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Beyond the Bale : Dec 08 - Jan 09
22 Productivity Beyond the Bale Objective measurement drives flock performance On-farm fibre measurement (OFFM) has enabled Peter Whitfield to decrease micron while maintaining fleece weight Dorsets, and the better-performing ewes joined to Wayne and Pippa Button’s Manunda (incorporating Haseley) blood rams, which have been purchased with reference to performance figures. “I’m not particularly hung up on the micron,” Peter says. “I just want to make as much money as I can through animals which perform according to market demands. “When I started using OFFM, micron was definitely the main driver. Now I use OFFM to look at the animal as a whole by also measuring fleece and bodyweight and this means I can further improve the productivity and profitability of the flock. “Without using OFFM you’re really just stabbing in the dark.” According to Peter, using an OFFM-QA accredited operator gives him confidence that the information he is receiving is accurate. “Wayne is so passionate about what he does, and his QA accreditation gives me the confidence that the job is being done right. This means that I don’t have to get caught up in the classing of sheep, and can just be confident that we are classing off the right ones.” OFFM and the OFFM-QA accredited operator have WA woolgrower and OFFM convert Peter Whitfield. P eter Whitfield, his wife Sian, and his parents Charles and Carmel run 4,000 breeding ewes and 2,000 dry sheep on his mixed farming property, ‘Flametinge’, 20 kilometres south of Wongan Hills in Western Australia. Despite the property being 70 per cent cropping, Peter is passionate about his flock management, and endeavours to maximise the return from his wool enterprise by responding to market signals. In keeping with this approach, in 1997 Peter decided to subjectively class his breeding ewes into two clear lines – broad and fine wool – in direct response to the wool prices at the time. He was surprised to see that when the wool was sold there was only a 0.1 micron differential between the two flocks, despite the subjective classing. Peter came to the conclusion that there was no way of accurately subjectively classing sheep for fibre diameter. He resolved from then on to use on-farm fibre measurement (OFFM), rather than subjective classing, to improve the productivity of his flock. He hoped the technology would provide a fail-proof method for PHOTO: SIANWHITFIelD identifying and culling poorer-performing animals, and provide important information on which to base sheep and flock-management decisions. When Peter first started using OFFM, he went through his entire flock to “take off the rough edge”. Having achieved this, Peter now limits the testing to his ewe weaners, and all potential breeders are tested before entering the flock. Samples are taken at shearing from each sheep and sent to OFFM Quality Assurance (OFFM-QA) accredited operator Wayne Marshall – ‘The Micron Man’ – for off-site laboratory testing. When the results are returned to the Whitfields, they are used as the basis for the classing of the sheep into two lines: the poorer end are joined to Poll allowed Peter to achieve his initial breeding objective of fining up the flock in response to market demand, while maintaining or slightly increasing fleece weight. By classing off the broader end of the flock, Peter’s micron has fallen from about 22.5 to 21.5 microns over 10 years, and he is confident that fleece weight has increased, although seasonal variation means it is difficult to provide accurate figures. By using OFFM, Peter has been able to: l identify and cull lower-value sheep; l be confident in classing and subsequent flock- management decisions; l accelerate genetic gain; and l improve the flock’s productivity and profitability. Peter believes that the benefits of using OFFM far exceed the costs. “At the end of the day, it all has to come back to the dollars I can make per animal and per hectare. “OFFM and the OFFM-QA accredited operator give me the confidence that I am maximising returns from my sheep enterprise.” ú More information: Australian Wool Exchange (AWEX), 02 9428 6100, www.wooloffm.com.au “ Without using on-farm fibre measurement (OFFM) you’re really just stabbing in the dark.” – PeTer WHITFIelD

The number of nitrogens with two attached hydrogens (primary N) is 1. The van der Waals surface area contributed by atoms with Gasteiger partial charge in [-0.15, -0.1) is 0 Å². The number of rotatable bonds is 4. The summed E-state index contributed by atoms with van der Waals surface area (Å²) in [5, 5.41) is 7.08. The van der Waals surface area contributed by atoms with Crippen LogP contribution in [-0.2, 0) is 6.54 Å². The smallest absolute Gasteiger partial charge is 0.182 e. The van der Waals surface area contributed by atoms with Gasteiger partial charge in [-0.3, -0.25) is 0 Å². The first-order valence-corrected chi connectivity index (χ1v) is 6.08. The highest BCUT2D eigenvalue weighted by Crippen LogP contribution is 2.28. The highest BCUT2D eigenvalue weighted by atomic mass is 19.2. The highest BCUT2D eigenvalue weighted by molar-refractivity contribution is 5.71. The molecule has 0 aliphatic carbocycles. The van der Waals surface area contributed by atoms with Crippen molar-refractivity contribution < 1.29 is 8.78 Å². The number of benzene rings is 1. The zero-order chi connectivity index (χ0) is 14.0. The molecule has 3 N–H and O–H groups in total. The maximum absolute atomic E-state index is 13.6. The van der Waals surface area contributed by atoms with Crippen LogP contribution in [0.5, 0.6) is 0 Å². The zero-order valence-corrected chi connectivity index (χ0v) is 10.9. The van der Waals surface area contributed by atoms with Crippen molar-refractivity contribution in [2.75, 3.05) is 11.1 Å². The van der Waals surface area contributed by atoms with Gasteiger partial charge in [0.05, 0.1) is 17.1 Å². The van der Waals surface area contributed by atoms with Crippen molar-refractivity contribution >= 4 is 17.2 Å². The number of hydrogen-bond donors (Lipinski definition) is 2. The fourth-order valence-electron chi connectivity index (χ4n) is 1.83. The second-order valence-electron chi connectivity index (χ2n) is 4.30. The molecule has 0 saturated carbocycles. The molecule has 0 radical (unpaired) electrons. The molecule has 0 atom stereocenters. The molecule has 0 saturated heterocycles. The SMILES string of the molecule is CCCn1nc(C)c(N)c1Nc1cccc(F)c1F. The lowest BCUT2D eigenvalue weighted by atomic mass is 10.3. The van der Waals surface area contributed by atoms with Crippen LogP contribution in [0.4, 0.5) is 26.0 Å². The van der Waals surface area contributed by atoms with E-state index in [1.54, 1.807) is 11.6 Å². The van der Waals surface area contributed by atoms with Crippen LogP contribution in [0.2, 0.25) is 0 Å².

February March 2009
Oct - Nov 08